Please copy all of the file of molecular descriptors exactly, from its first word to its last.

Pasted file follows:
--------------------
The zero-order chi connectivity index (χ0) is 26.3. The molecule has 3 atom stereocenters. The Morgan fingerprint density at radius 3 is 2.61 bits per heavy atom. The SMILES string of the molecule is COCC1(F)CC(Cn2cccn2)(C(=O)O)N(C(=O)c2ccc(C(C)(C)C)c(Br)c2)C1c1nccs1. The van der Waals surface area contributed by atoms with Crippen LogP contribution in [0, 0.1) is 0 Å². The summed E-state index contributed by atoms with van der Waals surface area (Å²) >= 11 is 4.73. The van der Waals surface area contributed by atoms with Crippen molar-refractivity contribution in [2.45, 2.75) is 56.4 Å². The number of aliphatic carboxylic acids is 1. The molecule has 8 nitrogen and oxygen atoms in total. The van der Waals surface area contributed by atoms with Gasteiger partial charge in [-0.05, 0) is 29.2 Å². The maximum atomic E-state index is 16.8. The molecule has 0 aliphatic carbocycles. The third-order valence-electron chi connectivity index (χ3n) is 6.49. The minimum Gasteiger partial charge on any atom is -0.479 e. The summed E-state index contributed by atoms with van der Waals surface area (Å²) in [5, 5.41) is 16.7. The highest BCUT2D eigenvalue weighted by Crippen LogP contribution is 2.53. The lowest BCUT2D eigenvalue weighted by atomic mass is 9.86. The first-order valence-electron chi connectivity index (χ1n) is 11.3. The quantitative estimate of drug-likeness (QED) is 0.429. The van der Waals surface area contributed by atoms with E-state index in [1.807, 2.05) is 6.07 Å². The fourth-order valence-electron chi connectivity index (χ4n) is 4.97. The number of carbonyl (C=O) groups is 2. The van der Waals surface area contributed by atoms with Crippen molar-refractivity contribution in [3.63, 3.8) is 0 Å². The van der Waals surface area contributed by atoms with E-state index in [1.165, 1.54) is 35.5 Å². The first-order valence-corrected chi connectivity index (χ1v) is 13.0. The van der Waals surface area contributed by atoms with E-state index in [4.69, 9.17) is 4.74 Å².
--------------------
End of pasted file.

The zero-order chi connectivity index (χ0) is 26.3. The molecule has 3 atom stereocenters. The Morgan fingerprint density at radius 3 is 2.61 bits per heavy atom. The SMILES string of the molecule is COCC1(F)CC(Cn2cccn2)(C(=O)O)N(C(=O)c2ccc(C(C)(C)C)c(Br)c2)C1c1nccs1. The van der Waals surface area contributed by atoms with Crippen LogP contribution in [0, 0.1) is 0 Å². The summed E-state index contributed by atoms with van der Waals surface area (Å²) >= 11 is 4.73. The van der Waals surface area contributed by atoms with Crippen molar-refractivity contribution in [2.45, 2.75) is 56.4 Å². The number of aliphatic carboxylic acids is 1. The molecule has 8 nitrogen and oxygen atoms in total. The van der Waals surface area contributed by atoms with Gasteiger partial charge in [-0.05, 0) is 29.2 Å². The maximum atomic E-state index is 16.8. The molecule has 0 aliphatic carbocycles. The third-order valence-electron chi connectivity index (χ3n) is 6.49. The minimum Gasteiger partial charge on any atom is -0.479 e. The summed E-state index contributed by atoms with van der Waals surface area (Å²) in [5, 5.41) is 16.7. The highest BCUT2D eigenvalue weighted by Crippen LogP contribution is 2.53. The lowest BCUT2D eigenvalue weighted by atomic mass is 9.86. The first-order valence-electron chi connectivity index (χ1n) is 11.3. The quantitative estimate of drug-likeness (QED) is 0.429. The van der Waals surface area contributed by atoms with E-state index in [1.807, 2.05) is 6.07 Å². The fourth-order valence-electron chi connectivity index (χ4n) is 4.97. The number of carbonyl (C=O) groups is 2. The van der Waals surface area contributed by atoms with Crippen molar-refractivity contribution in [3.63, 3.8) is 0 Å². The van der Waals surface area contributed by atoms with E-state index in [1.165, 1.54) is 35.5 Å². The first-order valence-corrected chi connectivity index (χ1v) is 13.0. The van der Waals surface area contributed by atoms with E-state index in [4.69, 9.17) is 4.74 Å².